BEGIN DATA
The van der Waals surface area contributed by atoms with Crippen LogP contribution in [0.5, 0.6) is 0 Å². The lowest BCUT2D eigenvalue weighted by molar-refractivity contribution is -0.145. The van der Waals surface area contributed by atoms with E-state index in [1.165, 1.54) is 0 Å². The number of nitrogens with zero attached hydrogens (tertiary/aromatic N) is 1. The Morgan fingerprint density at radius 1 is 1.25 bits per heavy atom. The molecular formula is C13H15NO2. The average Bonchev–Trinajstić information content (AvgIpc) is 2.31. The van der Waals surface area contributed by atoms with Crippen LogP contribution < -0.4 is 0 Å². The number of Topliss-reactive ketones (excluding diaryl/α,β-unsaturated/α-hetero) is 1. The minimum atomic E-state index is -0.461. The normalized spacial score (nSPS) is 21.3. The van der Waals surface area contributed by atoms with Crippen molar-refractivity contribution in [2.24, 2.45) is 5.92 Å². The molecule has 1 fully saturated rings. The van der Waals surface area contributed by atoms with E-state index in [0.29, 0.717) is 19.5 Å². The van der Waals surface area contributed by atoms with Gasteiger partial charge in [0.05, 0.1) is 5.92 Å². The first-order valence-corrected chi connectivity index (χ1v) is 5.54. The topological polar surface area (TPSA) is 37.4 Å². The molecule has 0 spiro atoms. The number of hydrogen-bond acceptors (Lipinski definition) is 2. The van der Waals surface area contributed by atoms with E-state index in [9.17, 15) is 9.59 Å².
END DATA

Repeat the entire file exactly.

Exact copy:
The van der Waals surface area contributed by atoms with Crippen LogP contribution in [0.5, 0.6) is 0 Å². The lowest BCUT2D eigenvalue weighted by molar-refractivity contribution is -0.145. The van der Waals surface area contributed by atoms with E-state index in [1.165, 1.54) is 0 Å². The number of nitrogens with zero attached hydrogens (tertiary/aromatic N) is 1. The Morgan fingerprint density at radius 1 is 1.25 bits per heavy atom. The molecular formula is C13H15NO2. The average Bonchev–Trinajstić information content (AvgIpc) is 2.31. The van der Waals surface area contributed by atoms with Crippen LogP contribution < -0.4 is 0 Å². The number of Topliss-reactive ketones (excluding diaryl/α,β-unsaturated/α-hetero) is 1. The minimum atomic E-state index is -0.461. The normalized spacial score (nSPS) is 21.3. The van der Waals surface area contributed by atoms with Crippen molar-refractivity contribution in [2.24, 2.45) is 5.92 Å². The molecule has 1 fully saturated rings. The van der Waals surface area contributed by atoms with E-state index in [0.29, 0.717) is 19.5 Å². The van der Waals surface area contributed by atoms with Gasteiger partial charge in [0.05, 0.1) is 5.92 Å². The first-order valence-corrected chi connectivity index (χ1v) is 5.54. The topological polar surface area (TPSA) is 37.4 Å². The molecule has 0 spiro atoms. The number of hydrogen-bond acceptors (Lipinski definition) is 2. The van der Waals surface area contributed by atoms with E-state index in [9.17, 15) is 9.59 Å².